As far as going to the top and lowering a ladder down, if your talking about aid from a rap rope to place bolts, you could argue that using aid from the ground up to place bolts is like using a ladder raised up from the ground. Not really a whole lot different, in a way. More challenging, sure, but also more likely to involve a lot of extra holes, and a product THEY DECIDED would likely be inferior.

Arguing that routes using bolts placed on rappel have never been climbed is a pretty radical perspective at this point in time. It would follow that those routes basically are not routes, don't exist, and the climbers that spend time on them are...???

It seems that a better (however flawed) argument to support the idea that the route has never been climbed, is the fact they fixed the lower part to enable their ascent. Another decision made, with style being compromised, to "climb" the route "successfully".

Like Coz and Schultz did on SB.

I'll say it again. Rather than taking them away, I like to think routes like this leave endless challenges for the future, even if not on virgin stone. Climbers can now aspire to do these routes in the best style possible, and as fast as possible.

Guys can warm up simulclimbing GU in the morning and send SB after lunch. And then there are the freesolo possibilities...

Peace (not the route),



Apr 18, 2008 - 12:51am PT
Sean Jones

Apr 18, 2008 - 01:45am PT
Again, Do you really think I wasn't capable of climbing the upper wall ? Shall we go climbing together sometime ? Not to sound like a hotshot becauase I'm not and don't really care to be.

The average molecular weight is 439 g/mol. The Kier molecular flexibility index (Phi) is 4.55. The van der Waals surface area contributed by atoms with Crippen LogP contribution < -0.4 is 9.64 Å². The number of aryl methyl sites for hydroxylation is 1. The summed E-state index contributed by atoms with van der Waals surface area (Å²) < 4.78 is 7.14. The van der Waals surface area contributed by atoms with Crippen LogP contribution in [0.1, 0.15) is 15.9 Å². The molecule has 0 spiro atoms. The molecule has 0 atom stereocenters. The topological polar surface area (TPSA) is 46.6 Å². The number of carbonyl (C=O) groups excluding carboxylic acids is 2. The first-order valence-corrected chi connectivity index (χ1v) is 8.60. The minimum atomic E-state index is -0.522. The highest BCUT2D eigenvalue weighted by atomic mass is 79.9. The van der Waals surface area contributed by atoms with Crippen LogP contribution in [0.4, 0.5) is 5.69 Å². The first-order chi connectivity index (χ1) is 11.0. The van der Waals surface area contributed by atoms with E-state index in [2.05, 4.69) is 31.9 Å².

I heard stories of $10,000 being offered in the past if someone could follow you around in the past. Shall we go that route ?

Hey, if I'm sounding pissed, I'm not. I already got pissed before and regret that. I really do respect the the achievements of all the baddasses in the past. And the badasses now for that matter. John, Scott, and everyone else.

The sh#t you guys did is nothing short of amazing. That doesn't mean that everyone has to do things the way you did. That doesn't mean you make all the rules for the rest of the world. Period.

More poeople climb my routes now and more people will always climb my routes. That's what I want to happen on my routes. That's always what I've wanted on all my routes.

I could write on and on....... I'm not going to change anyone and don't want to. Noone's going to change me either. I'm not running around the valley grid bolting and niether is anyone else. Nor will I or anyone else.

Instead of rambling on and on, I guess I'll go make a topo tonight. I can't find the one that I Know I do have. That will probly give people a bunch more to complain about and surely drive this thread up and over 2,000.

CARRY ON !!!!!


Sean Jones

Apr 18, 2008 - 01:54am PT
Hey Scott,

I never wrote back and said thanks for the invite on dinner and beer. THANKS !!!